Historical significance: This painting is one of the many humorous tavern or domestic interiors painted by the Haarlem master Jan Miense Molenaer. The earthy tonality of the whole painting, enlivened by the dancing boy's red pants on the right, echoed in the bearded man's hat in the centre, is typical of the second half of Molenaer's career when the influence of Frans Hals started to lessen. He then developed a restrained palette and focused on low-life genre paintings, reusing the same setting in other pictures. For instance, a merry company painting in the Rijksmuseum, Amsterdam, shows a very similar setting and composition depicted in an almost monochrome palette. The only difference lay in this people's entertainment which is in this case playing cards rather than music.
This painting is a good example of Molenaer's typical production and more broadly of Haarlem artistic specificity that developed since the beginning of the 17th century a greater naturalism and from which result an important part of the Dutch genre painting.

Historical context note

Genre painting involving low class society, especially peasants but also as the decades progressed and the demand for such pictures evolved more elevated class exponents, became more and more popular throughout the 17th century in the Netherlands. These pictures usually depict scenes of everyday life set in domestic interiors or in the countryside, including battle scenes and merry company pictures. Dutch genre painting is also closely related to popular literature and culture, of which proverbs form a very important element. Amsterdam occupies a central place in the history of Dutch genre painting as the city attracted provincial painters from all over the country. However the demand for these pictures was intense and the category developed in almost every well known town (Leiden, Delft, Haarlem, Utrecht and The Hague). The chief leading figures of genre painting in Holland were Jan Steen (1626-1679), Frans van Mieris (1635-1681) and Gerard Ter Borch (1617-1681). Derivative artists like Richard Brakenburgh (1650-1702), Willem van Mieris (1662-1747) and Matthys Naiveu (1647-1726) survived to continue the tradition of genre painting into the eighteenth century however in the second half of the century, there was a discernible shift in the art. The accent moved to the human aspect of the picture and painters were no longer interested in the hidden meaning some of these pictures could enclose. The motifs of Adriaen van Ostade or David Teniers the Younger reappeared then in civilised form and the great masters of the preceding century (from Veermer, Gabriel Metsu and Gerard Ter Borch) inspired such artists as Adriaan de Lelie (1755-1820) and Wybrand Hendricks (1744-1831) who however could not produce anything else than a sincere expression of their own time.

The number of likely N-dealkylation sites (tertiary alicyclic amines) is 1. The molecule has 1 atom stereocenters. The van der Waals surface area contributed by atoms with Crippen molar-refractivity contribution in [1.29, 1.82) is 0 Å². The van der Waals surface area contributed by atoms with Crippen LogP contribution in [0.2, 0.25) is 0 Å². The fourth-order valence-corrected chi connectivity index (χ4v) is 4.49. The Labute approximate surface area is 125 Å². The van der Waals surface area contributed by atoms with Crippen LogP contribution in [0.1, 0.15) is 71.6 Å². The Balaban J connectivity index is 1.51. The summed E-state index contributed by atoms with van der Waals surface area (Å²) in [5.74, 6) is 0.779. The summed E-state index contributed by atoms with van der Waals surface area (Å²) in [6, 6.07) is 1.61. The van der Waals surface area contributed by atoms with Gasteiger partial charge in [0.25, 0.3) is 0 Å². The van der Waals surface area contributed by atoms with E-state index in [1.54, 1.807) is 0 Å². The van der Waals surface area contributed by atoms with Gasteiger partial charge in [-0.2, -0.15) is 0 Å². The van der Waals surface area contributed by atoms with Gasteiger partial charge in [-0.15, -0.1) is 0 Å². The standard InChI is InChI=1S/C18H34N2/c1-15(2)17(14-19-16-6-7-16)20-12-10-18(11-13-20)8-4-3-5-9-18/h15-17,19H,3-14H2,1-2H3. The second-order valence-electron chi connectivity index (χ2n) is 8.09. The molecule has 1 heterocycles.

Descriptive line

Oil painting, 'A Family Merrymaking', Jan Miense Molenaer, 1638-1642

Bibliographic References (Citation, Note/Abstract, NAL no)

Kauffmann, C.M., Catalogue of Foreign Paintings, I. Before 1800, London: Victoria and Albert Museum, 1973, p. 193, cat. no. 231.
Christopher Wright, Dutch Painting in the Seventeenth Century: Images of a Golden Age in British Collections, London, 1989, p. 220.
Dennis P. Weller, Jan Molenaer, Painter of the Dutch Golden Age, exh. cat. North carolina Museum of Art, 2002, p. 151, cat. no. 28.

Materials

Oil paint; Canvas

Techniques

Oil painting

Subjects depicted

Interiors (domestic); Family

Categories

Paintings; Entertainment & Leisure

Collection

Prints, Drawings & Paintings Collection